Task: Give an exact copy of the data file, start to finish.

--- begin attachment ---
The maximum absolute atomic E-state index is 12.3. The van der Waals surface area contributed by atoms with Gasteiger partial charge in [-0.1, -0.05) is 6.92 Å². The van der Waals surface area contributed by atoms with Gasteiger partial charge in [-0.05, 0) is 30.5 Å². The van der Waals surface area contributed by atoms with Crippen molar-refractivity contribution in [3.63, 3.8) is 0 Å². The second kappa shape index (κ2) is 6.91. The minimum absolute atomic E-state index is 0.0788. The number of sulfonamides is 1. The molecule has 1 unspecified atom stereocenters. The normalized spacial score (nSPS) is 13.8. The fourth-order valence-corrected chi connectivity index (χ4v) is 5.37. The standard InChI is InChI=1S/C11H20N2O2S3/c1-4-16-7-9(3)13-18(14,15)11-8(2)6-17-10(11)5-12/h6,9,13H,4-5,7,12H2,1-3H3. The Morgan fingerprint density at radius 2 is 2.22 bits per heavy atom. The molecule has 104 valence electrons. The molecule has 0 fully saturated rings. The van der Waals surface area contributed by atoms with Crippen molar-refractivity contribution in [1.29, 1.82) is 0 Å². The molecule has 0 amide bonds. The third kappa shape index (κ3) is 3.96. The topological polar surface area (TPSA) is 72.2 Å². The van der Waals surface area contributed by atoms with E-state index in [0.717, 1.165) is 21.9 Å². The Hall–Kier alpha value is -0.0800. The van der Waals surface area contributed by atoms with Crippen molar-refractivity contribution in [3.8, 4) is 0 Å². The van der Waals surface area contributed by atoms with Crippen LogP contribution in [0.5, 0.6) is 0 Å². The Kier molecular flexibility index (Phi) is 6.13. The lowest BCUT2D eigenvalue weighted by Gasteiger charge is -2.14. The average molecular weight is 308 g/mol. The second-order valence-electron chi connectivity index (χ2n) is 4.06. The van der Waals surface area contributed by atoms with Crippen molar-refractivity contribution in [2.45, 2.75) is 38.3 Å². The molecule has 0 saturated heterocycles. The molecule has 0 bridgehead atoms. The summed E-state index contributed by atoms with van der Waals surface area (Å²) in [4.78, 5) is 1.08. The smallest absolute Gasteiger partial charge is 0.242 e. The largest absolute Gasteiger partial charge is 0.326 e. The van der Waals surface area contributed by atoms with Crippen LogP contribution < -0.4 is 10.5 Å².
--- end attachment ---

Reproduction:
The maximum absolute atomic E-state index is 12.3. The van der Waals surface area contributed by atoms with Gasteiger partial charge in [-0.1, -0.05) is 6.92 Å². The van der Waals surface area contributed by atoms with Gasteiger partial charge in [-0.05, 0) is 30.5 Å². The van der Waals surface area contributed by atoms with Crippen molar-refractivity contribution in [3.63, 3.8) is 0 Å². The second kappa shape index (κ2) is 6.91. The minimum absolute atomic E-state index is 0.0788. The number of sulfonamides is 1. The molecule has 1 unspecified atom stereocenters. The normalized spacial score (nSPS) is 13.8. The fourth-order valence-corrected chi connectivity index (χ4v) is 5.37. The standard InChI is InChI=1S/C11H20N2O2S3/c1-4-16-7-9(3)13-18(14,15)11-8(2)6-17-10(11)5-12/h6,9,13H,4-5,7,12H2,1-3H3. The Morgan fingerprint density at radius 2 is 2.22 bits per heavy atom. The molecule has 104 valence electrons. The molecule has 0 fully saturated rings. The van der Waals surface area contributed by atoms with Crippen molar-refractivity contribution in [1.29, 1.82) is 0 Å². The molecule has 0 amide bonds. The third kappa shape index (κ3) is 3.96. The topological polar surface area (TPSA) is 72.2 Å². The van der Waals surface area contributed by atoms with E-state index in [0.717, 1.165) is 21.9 Å². The Hall–Kier alpha value is -0.0800. The van der Waals surface area contributed by atoms with Crippen molar-refractivity contribution in [3.8, 4) is 0 Å². The van der Waals surface area contributed by atoms with Crippen LogP contribution in [0.5, 0.6) is 0 Å². The Kier molecular flexibility index (Phi) is 6.13. The lowest BCUT2D eigenvalue weighted by Gasteiger charge is -2.14. The average molecular weight is 308 g/mol. The second-order valence-electron chi connectivity index (χ2n) is 4.06. The van der Waals surface area contributed by atoms with Crippen molar-refractivity contribution in [2.45, 2.75) is 38.3 Å². The molecule has 0 saturated heterocycles. The molecule has 0 bridgehead atoms. The summed E-state index contributed by atoms with van der Waals surface area (Å²) in [4.78, 5) is 1.08. The smallest absolute Gasteiger partial charge is 0.242 e. The largest absolute Gasteiger partial charge is 0.326 e. The van der Waals surface area contributed by atoms with Crippen LogP contribution < -0.4 is 10.5 Å².